Natural and built environment.
Berlin is located in eastern Germany, about 70 kilometers (43 mi) west of the border with Poland in an area with marshy terrain, and is surrounded by the federal state of Brandenburg. The Berlin–Warsaw Urstromtal (ice age melt water flow), between the low Barnim plateau to the north and the Teltow plateau to the south, was formed by water flowing from melting ice sheets at the end of the last ice age. The Spree follows this valley now. In Spandau, Berlin's westernmost borough, the Spree meets the river Havel, which flows from north to south through western Berlin. The course of the Havel is more like a chain of lakes, the largest being the Tegeler See and Großer Wannsee. A series of lakes also feeds into the upper Spree, which flows through the Großer Müggelsee in eastern Berlin.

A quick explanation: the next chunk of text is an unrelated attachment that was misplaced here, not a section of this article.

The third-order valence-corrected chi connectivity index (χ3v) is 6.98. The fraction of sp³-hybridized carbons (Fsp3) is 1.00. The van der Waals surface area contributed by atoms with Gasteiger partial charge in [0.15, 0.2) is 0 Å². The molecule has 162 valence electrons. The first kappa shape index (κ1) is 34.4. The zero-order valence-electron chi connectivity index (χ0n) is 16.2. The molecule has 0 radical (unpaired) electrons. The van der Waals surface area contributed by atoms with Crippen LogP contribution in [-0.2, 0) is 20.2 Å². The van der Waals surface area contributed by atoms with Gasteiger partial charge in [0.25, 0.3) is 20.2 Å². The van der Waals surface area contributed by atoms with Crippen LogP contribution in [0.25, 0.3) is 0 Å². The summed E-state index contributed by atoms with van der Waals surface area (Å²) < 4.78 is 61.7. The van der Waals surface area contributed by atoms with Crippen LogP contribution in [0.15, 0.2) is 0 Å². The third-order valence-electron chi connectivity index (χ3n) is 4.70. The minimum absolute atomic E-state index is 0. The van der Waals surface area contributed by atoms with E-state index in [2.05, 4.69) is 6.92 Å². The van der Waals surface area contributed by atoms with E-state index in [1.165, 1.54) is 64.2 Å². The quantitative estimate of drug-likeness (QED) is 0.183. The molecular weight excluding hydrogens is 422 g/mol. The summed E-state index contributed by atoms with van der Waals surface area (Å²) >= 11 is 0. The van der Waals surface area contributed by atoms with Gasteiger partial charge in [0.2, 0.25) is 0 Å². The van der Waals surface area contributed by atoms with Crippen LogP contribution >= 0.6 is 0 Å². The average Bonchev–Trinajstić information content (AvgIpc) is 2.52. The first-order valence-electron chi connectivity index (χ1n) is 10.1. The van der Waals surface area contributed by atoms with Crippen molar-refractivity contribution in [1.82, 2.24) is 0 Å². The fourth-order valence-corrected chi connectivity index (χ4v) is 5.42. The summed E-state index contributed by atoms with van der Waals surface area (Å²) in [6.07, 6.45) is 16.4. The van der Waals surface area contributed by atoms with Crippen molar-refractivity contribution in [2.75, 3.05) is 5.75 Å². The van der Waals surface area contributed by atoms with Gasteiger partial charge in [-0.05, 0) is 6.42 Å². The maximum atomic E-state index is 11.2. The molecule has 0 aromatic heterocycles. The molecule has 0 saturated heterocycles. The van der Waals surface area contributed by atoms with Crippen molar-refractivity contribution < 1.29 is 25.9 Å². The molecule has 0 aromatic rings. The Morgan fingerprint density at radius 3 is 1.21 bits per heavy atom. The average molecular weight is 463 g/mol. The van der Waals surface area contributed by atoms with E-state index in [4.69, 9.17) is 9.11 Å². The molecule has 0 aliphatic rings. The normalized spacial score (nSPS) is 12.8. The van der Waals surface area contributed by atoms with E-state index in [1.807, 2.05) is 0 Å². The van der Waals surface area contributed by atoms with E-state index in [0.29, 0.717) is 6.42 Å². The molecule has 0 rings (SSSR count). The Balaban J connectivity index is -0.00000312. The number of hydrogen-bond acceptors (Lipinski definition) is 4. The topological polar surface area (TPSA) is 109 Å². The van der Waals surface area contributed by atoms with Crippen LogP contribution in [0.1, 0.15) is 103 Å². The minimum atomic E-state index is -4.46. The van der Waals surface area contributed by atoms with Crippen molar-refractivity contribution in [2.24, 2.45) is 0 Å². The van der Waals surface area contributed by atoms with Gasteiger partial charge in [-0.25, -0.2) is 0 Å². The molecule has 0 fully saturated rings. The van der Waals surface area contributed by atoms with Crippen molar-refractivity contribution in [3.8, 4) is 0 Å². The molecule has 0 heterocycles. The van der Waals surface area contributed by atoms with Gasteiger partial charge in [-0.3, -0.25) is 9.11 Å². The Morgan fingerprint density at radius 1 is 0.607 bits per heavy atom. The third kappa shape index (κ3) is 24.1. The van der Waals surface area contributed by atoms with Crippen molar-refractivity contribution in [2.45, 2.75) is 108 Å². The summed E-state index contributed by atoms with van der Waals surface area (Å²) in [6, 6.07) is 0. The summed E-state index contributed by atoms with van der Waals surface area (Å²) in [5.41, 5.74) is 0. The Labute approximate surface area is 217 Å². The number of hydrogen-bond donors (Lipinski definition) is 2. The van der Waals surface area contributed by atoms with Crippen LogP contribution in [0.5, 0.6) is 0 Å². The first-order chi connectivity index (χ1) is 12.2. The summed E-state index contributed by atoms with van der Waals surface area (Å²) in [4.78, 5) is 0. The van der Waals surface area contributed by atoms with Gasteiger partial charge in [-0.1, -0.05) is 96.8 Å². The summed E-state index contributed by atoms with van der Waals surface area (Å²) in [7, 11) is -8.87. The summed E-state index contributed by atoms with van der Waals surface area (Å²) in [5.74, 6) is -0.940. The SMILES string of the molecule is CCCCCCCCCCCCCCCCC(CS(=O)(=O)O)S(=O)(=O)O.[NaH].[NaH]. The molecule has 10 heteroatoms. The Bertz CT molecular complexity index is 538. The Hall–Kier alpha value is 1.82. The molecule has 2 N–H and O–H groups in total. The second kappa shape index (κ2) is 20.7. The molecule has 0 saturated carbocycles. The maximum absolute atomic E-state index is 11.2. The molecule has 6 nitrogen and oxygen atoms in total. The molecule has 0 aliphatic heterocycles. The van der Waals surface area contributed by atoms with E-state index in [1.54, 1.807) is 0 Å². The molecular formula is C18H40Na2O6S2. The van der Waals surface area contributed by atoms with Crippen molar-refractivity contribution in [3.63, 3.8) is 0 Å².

View over central Berlin. Unter den Linden in foreground and skyscrapers of Potsdamer Platz up to the right.
Substantial parts of present-day Berlin extend onto the low plateaus on both sides of the Spree Valley. Large parts of the boroughs Reinickendorf and Pankow lie on the Barnim plateau, while most of the boroughs Charlottenburg-Wilmersdorf, Steglitz-Zehlendorf, Tempelhof-Schöneberg, and Neukölln lie on the Teltow plateau. The borough of Spandau lies partly within the Berlin Urstromtal and partly on the Nauen Plain, which stretches to the west of Berlin. The highest elevations in Berlin are the Teufelsberg and the Müggelberge. Both hills have an elevation of about 115 metres (377 ft). The Teufelsberg is in fact an artificial pile of rubble from the ruins of World War II.
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